Colin Munro Wood was not shocked when he learned that federal investigators believed the new website he had been writing for was a facade for a Russian troll operation looking to sway Americans ahead of the November election.
It explained the strange emails and writing prompts he had been receiving from his mysterious editor, an individual who admitted he was not based in the United States but wanted to weigh in on the presidential race.
“I just felt things were odd,” Mr. Wood said. And when his editor made it clear he didn’t want him to criticize President Trump or support Joseph R. Biden Jr., the Democratic presidential nominee, he started to figure out “they had a different kind of agenda.”
Mr. Wood, a 50-year-old who lives in Binghamton, N.Y., and has been writing for various online publications for years, was one of dozens of American and British nationals who wrote for the site Peace Data. The authorities said on Tuesday that it was part of a covert operation run by the Kremlin-backed Internet Research Agency, which conducted extensive election meddling in 2016.
The site, which presented itself as a recently created news organization, represented a new front in Russia’s efforts to sway American voters ahead of the November elections. Some American officials are worried about a broad effort by Russian intelligence to use fringe websites, spread conspiracy theories and sow division in the United States. And researchers believe the Peace Data site was an example of those efforts.
Facebook and Twitter said on Tuesday that they had removed a number of social media accounts related to the site. The companies said they had been alerted to the activity by the Federal Bureau of Investigation.
But even as news reports emerged on Tuesday tying the Peace Data site to the I.R.A., an editor for Peace Data wrote in an email to Mr. Wood that the site was facing “a coordinated attack on our website from numerous media outlets. We deny these accusations.”
“We’ve published a short refutation and now are preparing a full statement for our readers and authors,” wrote Ionatan Lupul, who in previous emails had identified himself as the managing editor of Peace Data. “It seems like it’s impossible for an independent media to exist in today’s reality.”
The LinkedIn and Twitter accounts for Peace Data and Mr. Lupul have been removed by the companies. Peace Data did not respond to a request for comment.
Mr. Wood said he approached the Peace Data editors in June after seeing a link on their website commissioning new writers. Other writers answered job ads, or were contacted through blogs where they were publishing their work. The site typically offered $75 to $200 for each article. Writers were paid through electronic systems.
The first article Mr. Wood wrote, which was focused on the top 1 percent of American wealth, was his pitch and idea. But when he submitted the story, he said, he was asked to cut significant portions, including one section tying Mr. Trump to the economic elite.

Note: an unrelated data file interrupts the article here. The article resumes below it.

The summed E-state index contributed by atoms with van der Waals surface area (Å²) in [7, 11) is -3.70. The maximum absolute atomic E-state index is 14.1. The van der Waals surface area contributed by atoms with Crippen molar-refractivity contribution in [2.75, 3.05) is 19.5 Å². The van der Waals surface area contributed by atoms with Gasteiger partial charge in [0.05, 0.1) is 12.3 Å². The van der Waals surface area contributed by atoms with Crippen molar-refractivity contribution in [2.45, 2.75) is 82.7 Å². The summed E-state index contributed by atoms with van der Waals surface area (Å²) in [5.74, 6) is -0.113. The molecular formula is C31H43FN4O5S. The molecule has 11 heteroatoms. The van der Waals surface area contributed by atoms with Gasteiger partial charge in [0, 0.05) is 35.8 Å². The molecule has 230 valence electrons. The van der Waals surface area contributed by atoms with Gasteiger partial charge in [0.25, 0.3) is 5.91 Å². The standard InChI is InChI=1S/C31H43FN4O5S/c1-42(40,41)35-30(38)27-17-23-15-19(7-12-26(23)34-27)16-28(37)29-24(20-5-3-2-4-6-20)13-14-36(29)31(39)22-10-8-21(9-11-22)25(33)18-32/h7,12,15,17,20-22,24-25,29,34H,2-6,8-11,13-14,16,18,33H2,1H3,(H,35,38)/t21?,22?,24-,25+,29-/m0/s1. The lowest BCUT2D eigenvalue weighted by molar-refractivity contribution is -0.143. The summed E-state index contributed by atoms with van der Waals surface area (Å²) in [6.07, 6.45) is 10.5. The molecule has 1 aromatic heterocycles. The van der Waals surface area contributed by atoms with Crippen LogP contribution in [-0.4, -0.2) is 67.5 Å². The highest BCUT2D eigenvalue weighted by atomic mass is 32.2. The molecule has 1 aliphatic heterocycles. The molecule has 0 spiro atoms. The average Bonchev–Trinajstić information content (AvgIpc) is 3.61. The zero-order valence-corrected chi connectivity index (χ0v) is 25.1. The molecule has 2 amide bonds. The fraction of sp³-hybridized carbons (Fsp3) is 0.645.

“It was just a paragraph or two, not serious, but I wondered why they wanted it cut,” said Mr. Wood. He would go on to write two more articles for the site, but lengthy email correspondence exchanged ahead of those articles led him to become increasingly suspicious of the editors and their intentions.
Many of the emails had obvious mistakes in grammar and strange syntax. In one exchange, after Mr. Wood took offense at what one editor had said, he was told that the editor was Romanian and didn’t have a good grasp of the English language.
Mr. Wood was troubled by the direction the editors were pushing. On Aug. 12, Mr. Wood suggested a story looking at the potential picks for vice president on the Democratic Party slate, or the “potential fall or dissolving of the Republican Party.”
He was waved away from writing about the Republican Party or Mr. Trump by a Peace Data editor who told him, “As for my opinion on the elections in America I don’t see both candidates as something that will benefit the country in the long run.”
“Elections in the US will always have a big impact on the whole world, so from my perspective I would prefer Bernie Sanders as the President,” the editor wrote.
Nathaniel Gleicher, Facebook’s head of security, said the company was not surprised to find Russians hiring unwitting Americans as part of their influence operations. It was exactly what the company had predicted when it found similar I.R.A. operations in Ghana, Nigeria and Ukraine.
“In each of the recent cases we’ve found, the I.R.A. is trying to get someone else’s voices to amplify for their purposes,” said Mr. Gleicher.
With two months left before the presidential election, Facebook expects the I.R.A. to continue running similar operations, as well as trying a last-minute “information drop” to influence American voters, Mr. Gleicher added.
It is unclear how many people read the Peace Data articles. The I.R.A. created 13 fake Facebook accounts and two pages dedicated to promoting the site, Facebook said. The pages were followed by 14,000 people.
Mr. Wood said he was saddened but unsurprised that so many Americans had been drawn into the Russian plot.
“Americans are so divided right now, I guess it makes sense to me that they would want to turn us against each other,” he said. Mr. Wood stands behind the articles he wrote for the site, but he’s upset to have been used as pawn in a Russian plot to divide Americans.
Mr. Wood discovered that the site he had been working for was part of a Russian-backed plot when he received an email from a reporter Tuesday evening.
“I thought, well, now that explains things,” said Mr. Wood. As of Wednesday, no one had contacted him from Facebook, the F.B.I. or other U.S. law enforcement agencies.
“I’m just confused — you would have thought that they would want to speak to me,” Mr. Wood said. “Instead, I’m just learning about it from the news.”